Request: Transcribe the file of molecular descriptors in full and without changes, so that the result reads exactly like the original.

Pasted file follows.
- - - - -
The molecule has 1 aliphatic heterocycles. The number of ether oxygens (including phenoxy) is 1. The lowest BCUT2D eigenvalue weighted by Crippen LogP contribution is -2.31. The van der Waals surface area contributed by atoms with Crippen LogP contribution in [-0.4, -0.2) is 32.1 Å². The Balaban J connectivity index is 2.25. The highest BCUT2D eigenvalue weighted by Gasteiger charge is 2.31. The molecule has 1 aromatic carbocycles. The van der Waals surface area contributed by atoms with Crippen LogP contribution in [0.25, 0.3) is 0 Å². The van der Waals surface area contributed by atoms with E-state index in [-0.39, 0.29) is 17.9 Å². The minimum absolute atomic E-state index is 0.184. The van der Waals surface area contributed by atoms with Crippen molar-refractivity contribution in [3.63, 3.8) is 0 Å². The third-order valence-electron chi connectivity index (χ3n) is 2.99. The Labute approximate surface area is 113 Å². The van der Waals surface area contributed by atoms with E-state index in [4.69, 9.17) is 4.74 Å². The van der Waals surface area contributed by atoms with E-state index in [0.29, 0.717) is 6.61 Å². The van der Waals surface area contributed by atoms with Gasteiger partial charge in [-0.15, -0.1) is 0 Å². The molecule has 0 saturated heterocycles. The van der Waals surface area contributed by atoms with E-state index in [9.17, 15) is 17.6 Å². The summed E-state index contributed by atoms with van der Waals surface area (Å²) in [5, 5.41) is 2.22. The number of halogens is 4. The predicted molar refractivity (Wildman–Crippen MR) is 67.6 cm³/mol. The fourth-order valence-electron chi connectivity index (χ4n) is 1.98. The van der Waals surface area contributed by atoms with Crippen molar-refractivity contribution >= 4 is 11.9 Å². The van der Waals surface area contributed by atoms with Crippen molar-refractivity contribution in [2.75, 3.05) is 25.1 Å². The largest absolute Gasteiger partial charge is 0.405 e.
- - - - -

The molecule has 1 aliphatic heterocycles. The number of ether oxygens (including phenoxy) is 1. The lowest BCUT2D eigenvalue weighted by Crippen LogP contribution is -2.31. The van der Waals surface area contributed by atoms with Crippen LogP contribution in [-0.4, -0.2) is 32.1 Å². The Balaban J connectivity index is 2.25. The highest BCUT2D eigenvalue weighted by Gasteiger charge is 2.31. The molecule has 1 aromatic carbocycles. The van der Waals surface area contributed by atoms with Crippen LogP contribution in [0.25, 0.3) is 0 Å². The van der Waals surface area contributed by atoms with E-state index in [-0.39, 0.29) is 17.9 Å². The minimum absolute atomic E-state index is 0.184. The van der Waals surface area contributed by atoms with Crippen molar-refractivity contribution in [3.63, 3.8) is 0 Å². The third-order valence-electron chi connectivity index (χ3n) is 2.99. The Labute approximate surface area is 113 Å². The van der Waals surface area contributed by atoms with E-state index in [4.69, 9.17) is 4.74 Å². The van der Waals surface area contributed by atoms with E-state index in [0.29, 0.717) is 6.61 Å². The van der Waals surface area contributed by atoms with Gasteiger partial charge in [-0.15, -0.1) is 0 Å². The molecule has 0 saturated heterocycles. The van der Waals surface area contributed by atoms with E-state index in [9.17, 15) is 17.6 Å². The summed E-state index contributed by atoms with van der Waals surface area (Å²) in [5, 5.41) is 2.22. The number of halogens is 4. The predicted molar refractivity (Wildman–Crippen MR) is 67.6 cm³/mol. The fourth-order valence-electron chi connectivity index (χ4n) is 1.98. The van der Waals surface area contributed by atoms with Crippen molar-refractivity contribution >= 4 is 11.9 Å². The van der Waals surface area contributed by atoms with Crippen molar-refractivity contribution in [2.75, 3.05) is 25.1 Å². The largest absolute Gasteiger partial charge is 0.405 e.